Aging Together: A New Way to Avoid Late-Life Loneliness

It took three years before she was ready to see other people again. Her son is now 58 and lives in the western state of Hesse. She has two grandchildren and one great-grandchild, whom she has never seen. Photocopies of color photos of the boy are taped to her wardrobe. Irene sent him an FC St. Pauli football jersey a few weeks ago. She hasn't received a response yet.

One reason a shared-living community would be difficult for my father is that he is stubborn and not very adaptable. He does what he pleases. In other words, I would also be worried about the other residents. He speaks loudly on the phone, he talks and sings in his sleep, and at night he plays music or wanders around the house. He's recently started getting up at 2:30 a.m. to watch boxing or other sports, and then he spends the next hour eating chocolate. A shared-living community would be okay for my father, as long as the other residents liked to do what he likes to do -- if the others adapted to him, and not the other way around. The only problem is that that sort of a community won't exist, because it goes against the fundamental concept of shared living.

When I told my mother about my research, she thought it was interesting at first. She said that she could imagine living in a shared-living community, but only with people she knows well and has known for a long time, like the women in her bowling club. Some of the women have already lost their husbands, and they all have comfortable pensions. They would just have to apply the same logic they've always applied in their lives, namely to do what's best for them. I wonder why this seems to be more difficult in old age.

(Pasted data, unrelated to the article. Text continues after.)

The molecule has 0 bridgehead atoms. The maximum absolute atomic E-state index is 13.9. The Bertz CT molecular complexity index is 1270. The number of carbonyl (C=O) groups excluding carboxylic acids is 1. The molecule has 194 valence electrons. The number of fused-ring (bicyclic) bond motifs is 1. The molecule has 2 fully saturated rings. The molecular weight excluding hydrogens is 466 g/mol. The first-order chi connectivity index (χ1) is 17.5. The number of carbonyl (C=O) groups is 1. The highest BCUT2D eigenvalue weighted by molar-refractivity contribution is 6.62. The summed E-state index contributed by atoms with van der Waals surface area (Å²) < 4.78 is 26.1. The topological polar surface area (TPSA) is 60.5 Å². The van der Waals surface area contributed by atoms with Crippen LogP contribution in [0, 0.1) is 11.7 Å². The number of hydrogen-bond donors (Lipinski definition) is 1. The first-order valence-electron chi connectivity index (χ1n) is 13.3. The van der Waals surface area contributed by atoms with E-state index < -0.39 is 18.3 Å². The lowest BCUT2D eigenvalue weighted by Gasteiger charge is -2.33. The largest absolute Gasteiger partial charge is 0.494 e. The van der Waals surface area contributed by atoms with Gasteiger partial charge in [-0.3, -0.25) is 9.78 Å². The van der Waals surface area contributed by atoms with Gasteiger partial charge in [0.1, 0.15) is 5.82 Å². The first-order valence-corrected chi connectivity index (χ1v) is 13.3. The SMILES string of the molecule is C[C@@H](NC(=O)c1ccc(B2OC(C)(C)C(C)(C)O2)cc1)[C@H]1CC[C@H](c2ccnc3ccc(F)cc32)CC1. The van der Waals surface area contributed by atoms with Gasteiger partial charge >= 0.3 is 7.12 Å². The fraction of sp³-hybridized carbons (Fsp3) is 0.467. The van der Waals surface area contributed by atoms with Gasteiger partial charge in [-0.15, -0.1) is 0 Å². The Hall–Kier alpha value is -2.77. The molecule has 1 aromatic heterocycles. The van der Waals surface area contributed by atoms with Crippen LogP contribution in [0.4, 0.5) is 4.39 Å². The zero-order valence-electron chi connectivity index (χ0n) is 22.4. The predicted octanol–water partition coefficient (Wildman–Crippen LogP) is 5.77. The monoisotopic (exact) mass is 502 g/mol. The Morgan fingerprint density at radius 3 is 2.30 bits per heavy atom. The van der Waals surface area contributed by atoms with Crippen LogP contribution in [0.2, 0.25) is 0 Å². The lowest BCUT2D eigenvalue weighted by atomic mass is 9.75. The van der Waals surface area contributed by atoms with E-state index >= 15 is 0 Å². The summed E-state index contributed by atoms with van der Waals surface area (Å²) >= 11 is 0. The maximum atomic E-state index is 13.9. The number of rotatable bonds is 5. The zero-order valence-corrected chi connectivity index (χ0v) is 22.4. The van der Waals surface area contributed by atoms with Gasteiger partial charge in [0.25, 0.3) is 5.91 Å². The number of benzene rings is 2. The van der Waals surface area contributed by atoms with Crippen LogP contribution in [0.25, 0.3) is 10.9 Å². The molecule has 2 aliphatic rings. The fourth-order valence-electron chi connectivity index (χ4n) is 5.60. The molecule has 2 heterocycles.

'Here There Are Always Sounds' The German Family Ministry has a hotline that seniors can call when they have questions on the subjects of nursing care or living arrangements. But sometimes the elderly simply call to talk to someone.

Irene believes that old people should be gathered together, divided into groups and given apartments.

When Irene was still living alone, she sometimes imagined what it would be like if she eventually became bedridden, forced to stare at the ceiling all day, and how quiet it would be, "completely quiet."

"Here there are always sounds. You know? That's one difference," says Irene.

She hears Heini and Peter talking in the kitchen. She hears Erika laughing, and she once heard Hella fall down in the hallway.

Hella was the last one to join the group. She would have preferred living alone, but at some point she just couldn't do it anymore. She was 75 and still dreamed about dancing. She danced the disco fox, the waltz and, her favorite, the tango. She wore blouses and skirts and high-heeled shoes. But her heels became a centimeter shorter with every passing decade.

Until the middle of June, there was a pair of flat slippers and a basket containing bottles of mineral water next to her bed in the shared apartment. She was reading "Madame Hemingway," a book about Ernest Hemingway's first wife Hadley, who had loved her husband too much and then left him.

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Hella had also left her husband, a businessman, after 24 years of marriage. She had moved to a studio apartment with a south-facing balcony, and she was working as a nurse. She was always one of those people who were happy with their lives. But there came a point when she could no longer get up the stairs. She often fell, and on one occasion she spent an hour lying on the bathroom floor.

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